Al Widmar was born on March 20, 1925, in Cleveland, Ohio. Al attended the prestigious boys’ college preparatory school Cathedral Latin High School, where he attracted the attention of scouts. An excellent basketball player, Al spurned scholarship offers to play on the hardwood so he could pursue his dream of pitching in the major leagues.

At the end of his junior year, he signed a contract with the Red Sox’ affiliate in the Class C Middle Atlantic League, the Canton (Ohio) Terriers and reported to the team in June 1942.

After graduating from high school in 1943, he reported to Scranton, Pennsylvania, to play in the Class A Eastern League, where he prospered, winning 10 of 15 decisions and posting a 2.22 ERA. When he reported to the Red Sox’ top minor-league team, the Louisville Colonels in the American Association, in 1944, he was considered a young prospect of great potential.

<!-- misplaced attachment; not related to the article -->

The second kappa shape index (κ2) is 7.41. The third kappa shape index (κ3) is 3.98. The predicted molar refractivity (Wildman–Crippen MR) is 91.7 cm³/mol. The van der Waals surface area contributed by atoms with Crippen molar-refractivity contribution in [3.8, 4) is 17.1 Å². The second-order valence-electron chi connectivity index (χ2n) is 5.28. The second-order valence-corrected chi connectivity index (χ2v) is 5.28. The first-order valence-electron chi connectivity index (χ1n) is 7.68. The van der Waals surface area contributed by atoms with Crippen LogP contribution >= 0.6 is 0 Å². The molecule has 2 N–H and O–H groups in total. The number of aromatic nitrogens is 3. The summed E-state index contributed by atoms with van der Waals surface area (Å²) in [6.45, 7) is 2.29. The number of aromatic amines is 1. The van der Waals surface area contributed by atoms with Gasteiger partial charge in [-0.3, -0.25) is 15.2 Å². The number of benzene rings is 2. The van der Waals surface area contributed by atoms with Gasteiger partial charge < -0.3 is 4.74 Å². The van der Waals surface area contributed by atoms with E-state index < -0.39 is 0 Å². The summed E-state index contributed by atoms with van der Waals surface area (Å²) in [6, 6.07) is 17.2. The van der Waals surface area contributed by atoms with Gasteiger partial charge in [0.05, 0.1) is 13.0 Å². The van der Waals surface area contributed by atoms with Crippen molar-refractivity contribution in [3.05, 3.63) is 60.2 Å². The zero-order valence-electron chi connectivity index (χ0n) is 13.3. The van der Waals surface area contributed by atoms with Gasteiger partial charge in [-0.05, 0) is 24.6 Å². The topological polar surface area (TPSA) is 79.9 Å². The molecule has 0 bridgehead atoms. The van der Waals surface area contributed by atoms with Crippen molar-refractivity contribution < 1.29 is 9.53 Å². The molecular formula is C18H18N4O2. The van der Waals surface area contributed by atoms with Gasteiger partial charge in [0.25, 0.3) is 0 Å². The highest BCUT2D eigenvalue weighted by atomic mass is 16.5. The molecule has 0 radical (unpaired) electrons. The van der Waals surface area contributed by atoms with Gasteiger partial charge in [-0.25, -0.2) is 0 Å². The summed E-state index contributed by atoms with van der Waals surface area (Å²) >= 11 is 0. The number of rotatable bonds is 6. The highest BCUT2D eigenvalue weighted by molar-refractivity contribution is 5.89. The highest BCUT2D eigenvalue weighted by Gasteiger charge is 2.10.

Bothered by elbow soreness during the 1945 season in Louisville as well, Al compensated for his injury by altering his delivery and mechanics and began to throw side-arm to relieve the pain. Pitching for the reigning Junior World Series champions for a third consecutive season, he reinvented himself as a pitcher in 1946. He threw almost exclusively side-arm and overcame some of the control issues that plagued him the previous season. 

Al helped lead the Colonels to their third consecutive Junior World Series appearance, which they lost to the Montreal Royals in six games. The 21-year-old led the American Association with a 2.43 ERA and was added to the Red Sox big-league roster at the end of the season.

Arriving at the Red Sox spring training in 1947 with much fanfare, he struggled yet made the team. In May, hewas optioned to Louisville and did not make it back to the majors the rest of the year. After a disappointing summer with the Colonels, Al was traded in November 1947, to the St. Louis Browns.